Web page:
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BPD Washhouse Taps Into Demand for Garment Dye

BPD Washhouse heads to Première Vision New York this week to tout its capabilities beyond denim.

The New Jersey-based facility will set up shop at the trade show, January 16-17 at Pier 94 in New York City, with the goal is to highlight the ways it can help the casual apparel sector up its game.

BPD will host demonstrations on dry processes, lab dips, shibori and chain-stitching during the two-day trade show.

“Garment dye and post finishing is a good part of our business,” said Bill Curtin, BPD Washhouse owner.

BPD recently moved to a larger facility in Jersey City and hired a chemical engineer to expand its services. As the only full service commercial denim wet and dry process facility on the East Coast, BPD is a go-to for New York-based companies in need of safe stone washing, resin application, hand sanding, over dyeing, enzyme washing and more.

“What’s hot right now is garment dye in non denim and post finishing,” Curtin said. “Denim is always segmented, but we want to bring our capabilities to non-denim and show that it can be just as interesting post wash.”

Lately, Curtin said the washhouse is seeing more interest from apparel brands that want to their twills to have the same amount of detail, color and textural interest as denim.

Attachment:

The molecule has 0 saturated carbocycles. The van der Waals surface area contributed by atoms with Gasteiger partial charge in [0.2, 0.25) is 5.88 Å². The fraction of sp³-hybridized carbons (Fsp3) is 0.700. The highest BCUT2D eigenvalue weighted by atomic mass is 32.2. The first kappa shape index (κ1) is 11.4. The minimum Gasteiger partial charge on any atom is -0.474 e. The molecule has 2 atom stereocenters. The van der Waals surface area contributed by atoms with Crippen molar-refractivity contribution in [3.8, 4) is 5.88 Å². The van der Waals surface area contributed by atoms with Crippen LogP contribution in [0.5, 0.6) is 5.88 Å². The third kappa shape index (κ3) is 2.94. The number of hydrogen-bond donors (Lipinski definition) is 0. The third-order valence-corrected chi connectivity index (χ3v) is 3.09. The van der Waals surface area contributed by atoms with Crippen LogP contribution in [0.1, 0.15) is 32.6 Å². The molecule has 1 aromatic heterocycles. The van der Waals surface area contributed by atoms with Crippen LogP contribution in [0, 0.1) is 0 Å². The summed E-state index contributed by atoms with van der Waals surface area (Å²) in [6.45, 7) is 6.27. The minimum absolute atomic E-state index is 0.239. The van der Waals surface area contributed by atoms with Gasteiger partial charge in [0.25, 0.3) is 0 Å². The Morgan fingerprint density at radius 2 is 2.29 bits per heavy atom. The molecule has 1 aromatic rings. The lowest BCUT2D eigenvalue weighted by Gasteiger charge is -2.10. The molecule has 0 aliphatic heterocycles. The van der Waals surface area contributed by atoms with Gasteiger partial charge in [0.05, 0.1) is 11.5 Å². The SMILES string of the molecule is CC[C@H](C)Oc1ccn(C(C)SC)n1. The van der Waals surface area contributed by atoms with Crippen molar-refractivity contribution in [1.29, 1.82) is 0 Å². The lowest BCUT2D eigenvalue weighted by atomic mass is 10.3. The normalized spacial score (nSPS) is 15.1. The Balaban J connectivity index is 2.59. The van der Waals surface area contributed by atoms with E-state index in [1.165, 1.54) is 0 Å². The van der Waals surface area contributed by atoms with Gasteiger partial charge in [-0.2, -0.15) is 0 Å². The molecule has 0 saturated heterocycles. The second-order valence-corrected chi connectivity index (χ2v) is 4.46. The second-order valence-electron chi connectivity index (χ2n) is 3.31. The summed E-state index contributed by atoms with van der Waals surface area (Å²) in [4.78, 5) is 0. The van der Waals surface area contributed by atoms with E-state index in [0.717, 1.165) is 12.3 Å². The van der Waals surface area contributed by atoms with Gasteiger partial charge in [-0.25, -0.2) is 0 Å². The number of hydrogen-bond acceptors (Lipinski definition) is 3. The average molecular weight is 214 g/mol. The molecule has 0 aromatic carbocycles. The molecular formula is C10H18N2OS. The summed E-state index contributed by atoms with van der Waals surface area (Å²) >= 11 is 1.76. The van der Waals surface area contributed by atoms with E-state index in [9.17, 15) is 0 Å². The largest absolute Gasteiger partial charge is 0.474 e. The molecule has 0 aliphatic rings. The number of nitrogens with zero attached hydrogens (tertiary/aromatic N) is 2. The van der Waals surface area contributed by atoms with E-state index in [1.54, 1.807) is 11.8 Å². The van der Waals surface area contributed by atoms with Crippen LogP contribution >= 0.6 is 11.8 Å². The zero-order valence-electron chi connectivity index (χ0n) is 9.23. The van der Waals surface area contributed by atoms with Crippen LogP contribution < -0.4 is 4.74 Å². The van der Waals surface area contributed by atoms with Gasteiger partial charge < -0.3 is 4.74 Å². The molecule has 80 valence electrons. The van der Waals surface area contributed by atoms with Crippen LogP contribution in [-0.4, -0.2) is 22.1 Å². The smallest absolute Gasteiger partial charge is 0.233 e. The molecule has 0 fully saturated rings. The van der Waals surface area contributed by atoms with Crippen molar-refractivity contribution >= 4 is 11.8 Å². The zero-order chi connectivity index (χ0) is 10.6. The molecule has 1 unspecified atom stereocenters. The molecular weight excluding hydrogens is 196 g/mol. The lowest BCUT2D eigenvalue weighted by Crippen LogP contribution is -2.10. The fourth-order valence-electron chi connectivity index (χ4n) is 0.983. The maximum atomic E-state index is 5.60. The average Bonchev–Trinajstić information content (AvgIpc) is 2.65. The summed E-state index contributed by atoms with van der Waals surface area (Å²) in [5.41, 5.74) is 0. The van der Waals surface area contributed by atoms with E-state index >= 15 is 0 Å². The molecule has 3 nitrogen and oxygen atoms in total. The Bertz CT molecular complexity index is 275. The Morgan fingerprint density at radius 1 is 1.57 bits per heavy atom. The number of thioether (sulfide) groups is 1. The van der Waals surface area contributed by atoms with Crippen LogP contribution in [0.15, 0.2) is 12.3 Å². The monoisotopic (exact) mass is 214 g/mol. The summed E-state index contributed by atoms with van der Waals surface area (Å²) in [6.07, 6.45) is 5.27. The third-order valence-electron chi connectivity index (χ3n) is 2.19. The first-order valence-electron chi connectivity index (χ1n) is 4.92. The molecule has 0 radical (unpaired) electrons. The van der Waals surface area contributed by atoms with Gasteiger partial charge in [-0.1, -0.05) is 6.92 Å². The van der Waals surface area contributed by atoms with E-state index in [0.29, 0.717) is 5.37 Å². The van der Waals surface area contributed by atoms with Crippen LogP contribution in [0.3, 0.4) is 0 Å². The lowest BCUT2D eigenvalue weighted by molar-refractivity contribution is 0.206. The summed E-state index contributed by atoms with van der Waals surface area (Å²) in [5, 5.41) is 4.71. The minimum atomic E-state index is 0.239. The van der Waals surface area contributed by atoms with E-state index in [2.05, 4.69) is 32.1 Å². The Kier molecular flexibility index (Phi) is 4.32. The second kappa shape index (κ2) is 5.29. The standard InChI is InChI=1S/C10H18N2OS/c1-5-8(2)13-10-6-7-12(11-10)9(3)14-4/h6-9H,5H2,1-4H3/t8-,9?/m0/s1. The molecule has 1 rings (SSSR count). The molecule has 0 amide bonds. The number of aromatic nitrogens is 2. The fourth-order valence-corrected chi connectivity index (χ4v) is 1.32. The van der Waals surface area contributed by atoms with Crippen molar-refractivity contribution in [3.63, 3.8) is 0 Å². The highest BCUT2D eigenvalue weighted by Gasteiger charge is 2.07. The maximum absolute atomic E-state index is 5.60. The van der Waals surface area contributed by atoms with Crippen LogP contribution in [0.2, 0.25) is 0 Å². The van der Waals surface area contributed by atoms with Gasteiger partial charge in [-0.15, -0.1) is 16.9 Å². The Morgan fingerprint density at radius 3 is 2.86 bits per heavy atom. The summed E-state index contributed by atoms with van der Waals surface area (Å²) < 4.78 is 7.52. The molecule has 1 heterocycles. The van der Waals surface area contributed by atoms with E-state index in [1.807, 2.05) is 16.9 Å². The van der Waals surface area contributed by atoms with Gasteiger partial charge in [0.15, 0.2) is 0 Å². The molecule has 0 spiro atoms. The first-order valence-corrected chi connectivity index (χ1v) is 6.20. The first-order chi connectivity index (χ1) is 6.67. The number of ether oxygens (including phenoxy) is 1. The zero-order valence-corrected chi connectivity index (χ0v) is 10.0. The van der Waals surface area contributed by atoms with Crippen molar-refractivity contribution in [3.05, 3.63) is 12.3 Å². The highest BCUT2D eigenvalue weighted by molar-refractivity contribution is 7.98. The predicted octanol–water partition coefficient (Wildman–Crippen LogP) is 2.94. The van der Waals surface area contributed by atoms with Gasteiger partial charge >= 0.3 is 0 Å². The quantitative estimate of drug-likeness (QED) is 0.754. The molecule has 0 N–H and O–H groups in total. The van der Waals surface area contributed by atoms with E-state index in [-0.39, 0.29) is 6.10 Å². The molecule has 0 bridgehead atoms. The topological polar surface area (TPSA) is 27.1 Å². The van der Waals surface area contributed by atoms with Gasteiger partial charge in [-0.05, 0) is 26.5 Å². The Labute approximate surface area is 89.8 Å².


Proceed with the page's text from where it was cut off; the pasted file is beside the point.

“The casual department sometimes doesn’t get the right amount of attention,” Curtin said. “We want to reach out to those departments and say we can help you get your idea out of your head and onto the garment.”

BPD’s place at Première Vision New York is another example of the denim industry’s unique collaborative nature—both companies have denim trade shows. However, Curtin sees opportunities to cross promote and work together.

BPD’s denim show, BPD Expo, takes place on January 24-25 in New York City. The show will introduce two new concepts, Speed Denim and Denim Top 10, to help attendees see more in a short amount of time.

Visitors can wear “speed denim” wristbands to politely inform exhibitors they have a limited amount of time to view their collections. Vendors are also encouraged to display their top 10 items in specially made cubbies.

The goal, Curtin said, is to give vendors total exposure to visitors and to have visitors feel like they can check out every mill in a short amount of time.

“I’ve been on both sides of the fence and know how difficult it can be,” Curtin said. “These new concepts will keep everyone focused on what’s new and best.”

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